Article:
Do you worry about how much your chihuahua sleeps? How much should your chihuahua sleep?

Just like humans, our dogs need good quality sleep for their overall well-being and happiness. Chihuahuas are known for their ability to rock a snooze and can appear to be deeply asleep, but then up in a nanosecond if there is a call to action.

The sleep cycle of dogs

Dogs, like many other animals, have distinct sleep cycles that alternate between two stages: Rapid Eye Movement (REM) sleep and Non-Rapid Eye Movement (NREM) sleep. During NREM sleep, dogs experience deep rest and physical recovery, while REM sleep is associated with dreaming and cognitive restoration.

Average sleep hours by age and size

The amount of sleep a dog needs can vary based on factors such as age, size, and activity level. Generally, puppies and senior dogs tend to sleep more than adult dogs. On average:

Puppies (8 weeks to 1 year): 18-20 hours per day

Adult Dogs (1 to 7 years): 12-14 hours per day

Senior Dogs (8 years and older): 14-16 hours per day

Larger breeds often sleep more than smaller ones. But tiny dogs like your chihuahua can cover a lot of ground during the day and will certainly need a good rest in the daytime.

The Impact of the environment

The sleep environment can significantly affect your chihuahua’s sleep quality. Create a comfortable and quiet sleeping area away from disturbances, providing them with a cosy bed or crate where they can feel safe and secure. It is important that when asleep dogs are left alone. Waking any dog up from a deep sleep can be dangerous and children should always be taught to leave a sleeping dog alone.

Indicators of sleep deprivation

Just like humans, dogs can experience sleep deprivation, which can lead to a variety of health and behavioural issues. Being over tired can pay into reactive snappy behaviour and sleep is the time where healing takes place, allowing the parasympathetic nervous system to engage.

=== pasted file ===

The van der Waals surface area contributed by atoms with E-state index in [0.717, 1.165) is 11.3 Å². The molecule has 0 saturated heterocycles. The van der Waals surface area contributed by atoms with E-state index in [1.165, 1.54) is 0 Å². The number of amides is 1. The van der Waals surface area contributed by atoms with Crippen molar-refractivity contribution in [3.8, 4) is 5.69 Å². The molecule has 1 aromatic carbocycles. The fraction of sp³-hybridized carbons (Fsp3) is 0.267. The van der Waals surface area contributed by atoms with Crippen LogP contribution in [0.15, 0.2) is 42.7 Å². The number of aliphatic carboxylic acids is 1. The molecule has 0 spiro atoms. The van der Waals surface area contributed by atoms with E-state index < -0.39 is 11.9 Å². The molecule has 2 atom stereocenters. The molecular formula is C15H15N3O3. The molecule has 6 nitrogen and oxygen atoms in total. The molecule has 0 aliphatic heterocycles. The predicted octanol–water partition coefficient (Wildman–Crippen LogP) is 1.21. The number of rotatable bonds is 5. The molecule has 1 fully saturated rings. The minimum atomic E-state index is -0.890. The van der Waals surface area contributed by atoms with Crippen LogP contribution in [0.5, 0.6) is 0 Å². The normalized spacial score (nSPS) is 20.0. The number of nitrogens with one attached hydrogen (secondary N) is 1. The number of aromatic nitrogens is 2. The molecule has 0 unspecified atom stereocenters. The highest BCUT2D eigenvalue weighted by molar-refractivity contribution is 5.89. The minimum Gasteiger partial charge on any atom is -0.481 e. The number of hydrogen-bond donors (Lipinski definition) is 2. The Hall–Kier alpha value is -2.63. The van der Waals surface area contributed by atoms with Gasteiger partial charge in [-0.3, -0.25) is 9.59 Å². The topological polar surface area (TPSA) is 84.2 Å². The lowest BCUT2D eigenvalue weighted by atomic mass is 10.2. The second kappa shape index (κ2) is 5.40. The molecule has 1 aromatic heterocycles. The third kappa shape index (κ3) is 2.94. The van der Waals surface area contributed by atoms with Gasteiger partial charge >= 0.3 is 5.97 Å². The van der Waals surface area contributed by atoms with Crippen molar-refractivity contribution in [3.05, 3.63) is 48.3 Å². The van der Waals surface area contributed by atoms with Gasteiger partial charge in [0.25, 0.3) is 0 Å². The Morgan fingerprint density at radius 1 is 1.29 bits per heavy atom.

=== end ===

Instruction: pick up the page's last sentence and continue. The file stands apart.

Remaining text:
Active rest

Chihuahuas are high-excitement dogs and spend a lot of time in high arousal. Their ability to jump up out of a snooze at a moment’s notice means is not a deep rest. Be intentional about putting them down for a nap, use a crate, pen, or quiet room. The point is you are creating active rest, which means taking all the decisions away from them so there is nothing for them to worry about and they can have a good sleep. A covered crate is perfect for this.

When Prince and Macy get overtired and silly, barking at everything that moves or playing too rough it’s nap time.

Understanding sleep patterns

Dogs are crepuscular animals, meaning they are most active during dawn and dusk. They might take short naps throughout the day, especially after bursts of activity, but their major sleep periods typically occur at night. Sleeping from around 8pm to 8am is typical, although you may need an early toilet break.

Do dogs dream?

It is believed that, like humans, when they enter the REM stage of sleep they do dream. Observing their twitching paws, wagging tails, and soft barks during these episodes, it’s evident that they are experiencing something vivid and immersive in their dream world. Research suggests it’s also a time when dogs will process learning and consolidate memories.

Should my chihuahua sleep on my bed?

Some research has shown that humans sleep better if their dog sleeps on the bed. This is fine if that fits in with your lifestyle and what you want. But chihuahuas are small and could easily get rolled on. I had a client bitten in the face by her chihuahua when she flung her arm out, hit her dog, and woke him up from a deep sleep. It jumped up in terror and bit her. So, it is something to think about.

Our dogs sleep upstairs with us, but in their own beds which feels like a good compromise, but Prince does have the habit of sneaking up on the bed once he thinks you’ve dozed off.